Discarded Nylon fishing net litter collected for making carpet tiles

January 9th, 2013 by Interface Inc

Interface, Inc, a global carpet tile manufacturer, and conservation charity the Zoological Society of London (ZSL) are celebrating the successful completion of a pilot project and the start of a commercial venture with both conservation and socio-economic benefits.

The innovative collaboration, called Net-Works™, has been created to tackle the growing environmental problem of discarded fishing nets in some of the world’s poorest coastal communities.

Discarded fishing nets litter the shore at Pinamgo, Philippines. The nylon nets are collected and made into Interface carpet tiles (click image to expand - image courtesy of Dr Nick Hill, ZSL)

Net-Works aims to improve the livelihood of local fishers by establishing a community-based supply chain for discarded nets, while providing Interface with an innovative source of recycled materials for its carpet tiles.

Discarded nets on the beaches or in the sea have a detrimental effect on the environment and marine life as they can persist for centuries.

But, most nylon from these fishing nets is the same material used to make carpet yarn.

The viability of the collaboration was proven between June and October 2012.

After conducting research and working closely with local communities and NGOs, Net-Works established the infrastructure to collect the fishing nets, gathering one tonne (1,000 kg) of nets in the first month—and substantially cleaning up the beaches in four local communities near Danajon Bank, a threatened coral reef in the Philippines.

Danajon Bank is a double barrier reef in the center of the Philippines, and one of the most degraded coral reefs in the world. The area has high population densities as well as high levels of poverty. The island villages are highly dependent on marine resources, mainly fishing and seaweed farming.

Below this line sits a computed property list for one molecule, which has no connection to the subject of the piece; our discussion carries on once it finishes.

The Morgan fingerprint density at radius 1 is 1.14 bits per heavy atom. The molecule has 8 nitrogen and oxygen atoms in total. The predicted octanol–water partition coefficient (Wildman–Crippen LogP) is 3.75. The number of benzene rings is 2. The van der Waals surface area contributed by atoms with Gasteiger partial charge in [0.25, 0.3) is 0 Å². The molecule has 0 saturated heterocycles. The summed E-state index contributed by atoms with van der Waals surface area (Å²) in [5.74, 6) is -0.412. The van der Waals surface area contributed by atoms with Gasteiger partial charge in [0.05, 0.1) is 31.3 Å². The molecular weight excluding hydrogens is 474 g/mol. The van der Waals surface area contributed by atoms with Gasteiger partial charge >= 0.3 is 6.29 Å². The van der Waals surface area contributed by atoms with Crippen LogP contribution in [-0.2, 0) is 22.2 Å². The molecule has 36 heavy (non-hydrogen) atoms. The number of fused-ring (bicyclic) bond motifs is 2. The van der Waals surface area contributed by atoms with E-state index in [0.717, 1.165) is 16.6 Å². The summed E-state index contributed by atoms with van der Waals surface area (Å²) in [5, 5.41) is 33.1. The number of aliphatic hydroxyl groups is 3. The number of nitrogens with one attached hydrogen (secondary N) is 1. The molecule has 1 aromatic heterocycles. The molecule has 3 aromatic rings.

Operations are now scaling up, with the intention of developing commercial carpet tiles incorporating the collected nets later this year.

Collection systems will now be set up in at least 15 local villages, involving more than 280 impoverished households (equivalent of 1,400 people based on an average household size of five).

Nylon fishing nets have been cleared from the shore to be used in producing Interface carpet tiles (click image to expand - image courtesy of Dr Nick Hill, ZSL)

The goal is to collect 20 tonnes of nets by the end of April 2013 —a significant amount that will generate funds directly for communities and make a positive difference, given that family incomes in the area are typically less than $157 per month.

Nigel Stansfield, vice president and chief innovations officer for Interface, Inc., said “it is really gratifying to see that the concept we’ve developed with ZSL works and promises so much.”

“At Interface, we are designing for a higher purpose—and feel a sense of responsibility beyond the products we sell. The collected fishing nets have a nylon that can be recycled directly back into our carpet tiles, which will help us reduce our use of virgin raw materials and, critically, create livelihood opportunities for local communities,” he said.

“We are now looking forward to expanding operations and delivering the first carpet tiles from our collaboration.”

Dr. Nick Hill from ZSL said “Net-Works has been greeted with a huge amount of enthusiasm and interest from the local communities around Danajon Bank.”

“This was clearly seen by the number of people interested in participating in the project and turning out to clear the beaches of discarded nets. Nets are very light, and we always knew our target of collecting one tonne of nets from such a small number of communities was going to be a challenge – so we’re delighted that we have been able to achieve this,” he said.

“It is still early and we will be monitoring both the environmental and socio-economic impacts of the project over the coming year, but the signs are there that these impacts will be positive,” Dr Hill said.

During 2013, Interface and ZSL will explore opportunities to expand their partnership to other parts of the world. They also plan to develop a toolkit to help other groups and organizations establish Net-Works supply hubs.

 

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